"The only real stumbling block is the fear of failure. In cooking, you have got to have a what-the-hell attitude." ~ Julia Child

Artichoke Frittata…er…scramble

by Julie Tilsner on October 25, 2007

in Dinner, Stuff the Kids Won't Eat, Vegetarian

ArtichokesDawn was once a yoga teacher and a Tai Chi chick. Dawn is an artist (every member of the Tilsner clan has a painting or print of hers on their wall) who is now moving into photography. Dawn is smarter than she should be. She reads science books for fun. Dawn also writes annoyingly well, for someone who isn’t a “Writer.” Dawn knows how to drive big, scary vans. Dawn thinks she is probably Ted Nugent’s love child.

Dawn, as you can see, is one kick-ass gal. It’s not her fault I can’t cook.

Dawn recently sent me an envelope filled with quick, delicious
recipes. She and her husband are on a diet, looking to reclaim their
yoga/tai chi/rock climbing bodies.

On the top of the pile was a recipe for artichoke frittata. Dawn had called me earlier in the week to rant about this recipe specifically.

It sounded good to me. I love eggy dishes. My daughter loves
artichoke hearts. Tony might even like this one, paired with a tangy
salad. This recipe had week-night potential written all over it.

Over the next few days I assembled the ingredients, even making a
special trip to Ralph’s to procure the leeks. Here’s the recipe:

2 small leeks, sliced (white parts only) (Dawn suggests cutting them into 1/4 inch rounds, then cutting those in half.)
1 garlic clove, minced
2 scallions, sliced
1/4 cup vegetable broth
4 eggs, lightly beaten
dried dill to taste
2 tablespoons water
1 can (3.5-ounce) artichoke hearts, rinsed and sliced
6 black olives, pitted and minced
2 tablespoons cilantro, chopped
1 teaspoon fresh lemon juice.

In a medium nonstick skilled, saute the leeks, garlic, scallions and
broth until leeks are soft. Dawn cautions against browning them. Spread
evenly over the bottom of the skillet. Mix dill and water with eggs and
pour into the skillet. Arrange the artichoke slices and olives on top
of the egg mixture. Sprinkle with cilantro and cook over low heat until
egg mixture is set, about eight minutes. Shake skillet occasionally to
prevent sticking. Cover the skilled handle and place under broiler
until lightly brown, about two minutes.

Cut into wedges and drizzle with lemon juice. Serve with crusty bread, and maybe a nice salad.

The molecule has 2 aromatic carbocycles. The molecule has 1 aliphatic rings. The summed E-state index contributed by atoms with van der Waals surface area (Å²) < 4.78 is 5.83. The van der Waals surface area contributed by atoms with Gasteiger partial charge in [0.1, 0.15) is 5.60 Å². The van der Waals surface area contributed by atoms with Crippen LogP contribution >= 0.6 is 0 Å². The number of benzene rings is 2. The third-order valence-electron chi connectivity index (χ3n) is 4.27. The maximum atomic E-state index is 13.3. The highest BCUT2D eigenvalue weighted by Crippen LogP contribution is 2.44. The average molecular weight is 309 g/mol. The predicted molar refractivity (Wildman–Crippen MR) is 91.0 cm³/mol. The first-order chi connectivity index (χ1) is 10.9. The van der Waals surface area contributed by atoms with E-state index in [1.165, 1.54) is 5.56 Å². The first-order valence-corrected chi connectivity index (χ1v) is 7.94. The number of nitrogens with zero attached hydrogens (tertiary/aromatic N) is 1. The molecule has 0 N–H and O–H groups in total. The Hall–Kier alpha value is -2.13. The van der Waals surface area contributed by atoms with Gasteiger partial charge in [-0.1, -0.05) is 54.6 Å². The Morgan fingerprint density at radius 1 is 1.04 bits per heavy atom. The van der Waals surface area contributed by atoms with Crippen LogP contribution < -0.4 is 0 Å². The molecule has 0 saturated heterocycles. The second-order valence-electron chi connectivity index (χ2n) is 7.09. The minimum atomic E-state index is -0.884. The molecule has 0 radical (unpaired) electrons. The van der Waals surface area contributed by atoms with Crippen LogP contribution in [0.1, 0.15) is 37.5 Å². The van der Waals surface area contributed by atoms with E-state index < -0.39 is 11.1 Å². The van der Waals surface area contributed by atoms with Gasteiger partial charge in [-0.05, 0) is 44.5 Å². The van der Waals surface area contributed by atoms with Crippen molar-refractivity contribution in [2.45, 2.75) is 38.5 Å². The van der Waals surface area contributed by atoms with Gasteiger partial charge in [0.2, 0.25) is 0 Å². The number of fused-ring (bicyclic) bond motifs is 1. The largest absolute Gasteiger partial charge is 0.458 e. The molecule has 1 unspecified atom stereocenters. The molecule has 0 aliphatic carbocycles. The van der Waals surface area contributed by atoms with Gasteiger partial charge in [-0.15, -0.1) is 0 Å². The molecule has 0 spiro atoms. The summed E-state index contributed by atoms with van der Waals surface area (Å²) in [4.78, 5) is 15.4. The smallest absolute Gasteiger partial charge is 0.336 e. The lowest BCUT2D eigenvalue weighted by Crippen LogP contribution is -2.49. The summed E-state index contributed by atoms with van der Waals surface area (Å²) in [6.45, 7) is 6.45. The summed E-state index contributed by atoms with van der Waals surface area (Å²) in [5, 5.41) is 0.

Sounds easy, no?

I was feeling very pleased with myself Tuesday evening as I prepped.
Very pleased indeed. Luke was over playing with the kids. The kitchen
iPod was playing. I felt confident. Happy. Tonight, I told myself, I’d
make a real meal. Like a real mom. Tonight, there would be no pasta. No
breakfast cereal. No toasted bagels with butter. We’d eat a real dinner.

Then I realized I didn’t have any dill.

Why must spices conspire against me so? I have an entire container
of spices, how could I not have dill? I pulled out my spice box and
inspected the contents, one by one. Ground cardimom; check. Garam
masala; check. Cumin seeds. Cumin powder. Ground sage. Allspice. Bay
leaves. Mustard seeds. Coriander seeds. Oregano. Turmeric. Ground
ginger. Cayenne. The cheap bottle of dried thyme I bought last week
after discovering I was out of that. Check.

No dill.

At 7 p.m. on a Tuesday night, with hungry kids nipping at your
heels, Is a trip back to Trader Joe’s worth a teaspoon worth of dill?
If I sent Luke out the kids would turn their attentions to me,
interrupting my cooking flow and ruining my hard-earned wa. There was no guarantee he’d find dill at TJ’s anyway (they’re very erratic on their spice selection, you know.)

It wasn’t worth it. Dangerous waters would have to be entered.

I called Luke into the kitchen for a quick consultation. “Do you think I could just substitute thyme for dill?”

He hesitated. “…I don’t know. Dill’s got a particular taste…”

“Yeah, but why couldn’t I just substitute thyme….”

“I wouldn’t,” he said. “You know what happens when you start substituting things.”

He returned to the nits and I threw in a teaspoon and a half of